Do you think Obama made the right choice in extending aid to Iraq, in other words was this aid necessary? What could this mean for our state or economy?

Tuesday, April 14, 2015

Obama acts to remove Cuba from terror list

Obama asks Congress to move Cuba off terror list

Obama has continued to make advancements toward opening up relations with Cuba by recommending to Congress that Cuba be removed from the US' list of countries that sponsor terrorism. Since making his intentions public in his State of the Union Address, President Obama has taken various steps to try and ease the tension between the two nations. Last week, Obama and current leader of Cuba, Raul Castro, sat down to discuss the current state of affairs, which is a huge step, as there have been no meetings like this one for over 50 years between leaders of the two countries.

Opening up relations with Cuba could possibly serve both economic and commercial benefits, as continuing to ease the embargo will allow consumers in both countries to purchase goods. Additionally, resolving the tension would hopefully allow transportation directly between the United States and Cuba, increasing tourism in both countries, and easing the process for Cuban-Americans to visit their family and friends back home.

What do you think about Obama's stance on opening relations with Cuba? Do you think that it is safe to end the embargo and open relations, or do you still feel that Cuba poses a threat to our nation's security?

Monday, April 13, 2015

Oklahoma Police Shooting Captured on Body Camera

The horrors of police brutality are all too often making headlines nowadays. Ever since the implemented use of body cameras, more and more instances of "authority gone too far" are reaching the public. Yet another shooting of an African American male by a white officer has taken place. 

Eric Courtney Harris, suspected of drug and gun trafficking, was pursued and tackled by deputy Bob Bates. Harris was unarmed as he actively attempted to escape despite Bates holding him back. During the following brawl, the video captures gunshots, and the phrase "Oh! I shot him! I'm sorry." Harris was handcuffed, and taken to a hospital, where he died. No charges have been filed against Bates yet, although an investigation is taking place, as well as an assessment by the FBI.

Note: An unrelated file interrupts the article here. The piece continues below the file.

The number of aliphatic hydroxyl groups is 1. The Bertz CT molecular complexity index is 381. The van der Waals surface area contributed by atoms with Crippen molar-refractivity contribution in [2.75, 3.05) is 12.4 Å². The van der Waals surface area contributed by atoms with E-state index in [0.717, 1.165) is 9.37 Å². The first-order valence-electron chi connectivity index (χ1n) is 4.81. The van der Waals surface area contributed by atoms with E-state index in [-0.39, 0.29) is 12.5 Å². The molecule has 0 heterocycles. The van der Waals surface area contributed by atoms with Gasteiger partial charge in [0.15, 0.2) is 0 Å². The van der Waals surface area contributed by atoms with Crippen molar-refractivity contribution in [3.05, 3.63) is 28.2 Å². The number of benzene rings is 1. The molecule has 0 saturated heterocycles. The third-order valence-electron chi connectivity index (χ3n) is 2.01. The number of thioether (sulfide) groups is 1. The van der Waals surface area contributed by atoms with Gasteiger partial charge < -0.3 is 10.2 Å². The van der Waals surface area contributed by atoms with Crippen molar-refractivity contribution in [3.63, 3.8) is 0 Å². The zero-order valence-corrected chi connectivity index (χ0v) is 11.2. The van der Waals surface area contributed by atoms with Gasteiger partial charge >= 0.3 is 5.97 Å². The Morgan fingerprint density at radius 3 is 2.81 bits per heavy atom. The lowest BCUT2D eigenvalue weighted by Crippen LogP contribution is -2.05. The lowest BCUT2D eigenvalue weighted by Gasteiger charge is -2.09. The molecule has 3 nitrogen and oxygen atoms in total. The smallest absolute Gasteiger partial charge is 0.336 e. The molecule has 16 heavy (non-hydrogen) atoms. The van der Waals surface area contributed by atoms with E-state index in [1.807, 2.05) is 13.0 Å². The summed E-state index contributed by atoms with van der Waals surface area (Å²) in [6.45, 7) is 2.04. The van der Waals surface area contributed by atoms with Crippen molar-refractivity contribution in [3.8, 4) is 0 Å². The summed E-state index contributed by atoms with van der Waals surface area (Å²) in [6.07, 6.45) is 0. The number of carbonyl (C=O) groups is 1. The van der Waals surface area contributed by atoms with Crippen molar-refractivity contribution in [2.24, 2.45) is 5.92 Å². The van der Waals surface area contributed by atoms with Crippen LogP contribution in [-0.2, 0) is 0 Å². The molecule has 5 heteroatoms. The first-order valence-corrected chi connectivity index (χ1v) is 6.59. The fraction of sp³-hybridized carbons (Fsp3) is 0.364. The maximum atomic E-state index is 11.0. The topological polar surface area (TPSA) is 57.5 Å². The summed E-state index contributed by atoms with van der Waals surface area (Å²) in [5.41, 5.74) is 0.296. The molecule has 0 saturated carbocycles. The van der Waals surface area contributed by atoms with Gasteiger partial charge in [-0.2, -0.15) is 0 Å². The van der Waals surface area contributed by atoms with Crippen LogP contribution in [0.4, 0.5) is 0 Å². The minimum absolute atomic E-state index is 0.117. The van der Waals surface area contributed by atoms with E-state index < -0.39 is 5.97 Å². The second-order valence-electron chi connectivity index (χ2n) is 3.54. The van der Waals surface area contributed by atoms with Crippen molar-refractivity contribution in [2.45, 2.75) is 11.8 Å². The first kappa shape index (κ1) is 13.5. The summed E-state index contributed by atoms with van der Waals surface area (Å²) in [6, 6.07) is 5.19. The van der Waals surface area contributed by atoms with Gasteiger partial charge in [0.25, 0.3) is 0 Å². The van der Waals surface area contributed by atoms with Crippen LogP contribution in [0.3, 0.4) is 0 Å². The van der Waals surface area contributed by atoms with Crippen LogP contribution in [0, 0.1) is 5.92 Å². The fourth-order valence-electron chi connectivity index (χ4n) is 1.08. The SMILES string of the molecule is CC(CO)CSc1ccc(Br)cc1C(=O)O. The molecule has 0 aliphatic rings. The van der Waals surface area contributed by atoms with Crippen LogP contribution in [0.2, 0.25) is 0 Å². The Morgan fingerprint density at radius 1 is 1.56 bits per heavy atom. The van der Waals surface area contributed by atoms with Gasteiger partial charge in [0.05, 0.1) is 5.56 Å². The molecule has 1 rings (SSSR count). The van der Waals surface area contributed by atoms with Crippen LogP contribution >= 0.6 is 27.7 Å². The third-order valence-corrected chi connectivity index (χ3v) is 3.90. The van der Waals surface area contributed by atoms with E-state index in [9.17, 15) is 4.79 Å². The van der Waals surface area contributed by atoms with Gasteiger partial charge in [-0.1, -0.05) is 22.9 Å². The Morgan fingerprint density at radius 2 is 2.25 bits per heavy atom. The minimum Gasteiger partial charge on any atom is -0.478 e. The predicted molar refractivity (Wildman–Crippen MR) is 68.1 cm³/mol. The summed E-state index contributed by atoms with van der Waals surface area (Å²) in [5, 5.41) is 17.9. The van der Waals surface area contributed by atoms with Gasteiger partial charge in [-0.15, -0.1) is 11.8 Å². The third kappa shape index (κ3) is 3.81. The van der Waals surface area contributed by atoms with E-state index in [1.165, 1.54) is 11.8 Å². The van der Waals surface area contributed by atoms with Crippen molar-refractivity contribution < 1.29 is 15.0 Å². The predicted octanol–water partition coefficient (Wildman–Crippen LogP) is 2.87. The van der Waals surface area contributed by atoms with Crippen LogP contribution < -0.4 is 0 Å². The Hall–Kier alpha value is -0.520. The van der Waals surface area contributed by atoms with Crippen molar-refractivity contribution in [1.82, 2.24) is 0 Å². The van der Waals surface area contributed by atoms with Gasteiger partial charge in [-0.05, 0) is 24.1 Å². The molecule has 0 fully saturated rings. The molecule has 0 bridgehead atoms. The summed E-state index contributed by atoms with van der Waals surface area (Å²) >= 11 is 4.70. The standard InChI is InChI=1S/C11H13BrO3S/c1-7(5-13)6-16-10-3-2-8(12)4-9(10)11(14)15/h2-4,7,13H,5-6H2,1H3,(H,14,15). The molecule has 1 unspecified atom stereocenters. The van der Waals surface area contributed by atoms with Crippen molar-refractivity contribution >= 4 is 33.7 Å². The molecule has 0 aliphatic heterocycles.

What angers me is that these stories are uncommon. And these awful things most likely have been happening for a long time - just tucked away from the public eye, only for victims to witness. Even though out of 1.1 million officers in America, a fraction abuse their power, police brutality is a problem that needs to be addressed. It is my firm belief that murder is never justified - even if an authority figure is the killer. Although policemen have a duty to protect citizens and prevent crime, there is a line that cannot be stepped over, no matter what. 

Are policemen justified in using such force against criminals in these cases, as it effectively works when suspects won't cooperate? Or has police force gone too far, and should be dealt with in order to prevent further deaths?

Sunday, April 12, 2015

Jobs are up, but what about hiring?

FRED hires and job openings


Recent months have been good for job growth. The Labor Department published a report this past week, and job openings are up to 5.9 million, higher than it has been for almost one and a half decades.

However, as evidenced by the graph above, hiring hasn't been growing nearly as fast. There are a couple of possible explanations. It could be just more structural unemployment, if job availability is growing in fields for which the current pool of unemployed workers is either over- or underqualified. Otherwise, it could just be a longer lag between the employment cycle and the business cycle following a hard recession and slow recovery, as business owners are being more careful and patient when taking on new workers.

If the first is true, it could suggest that the best way to target unemployment and boost the economy is to figure out a way to address the skills mismatch (which, in this time, is especially present in the form of technological unemployment). If it's the second, we may just have to wait out the process.

Do you have any thoughts on contributing factors to this recent trend?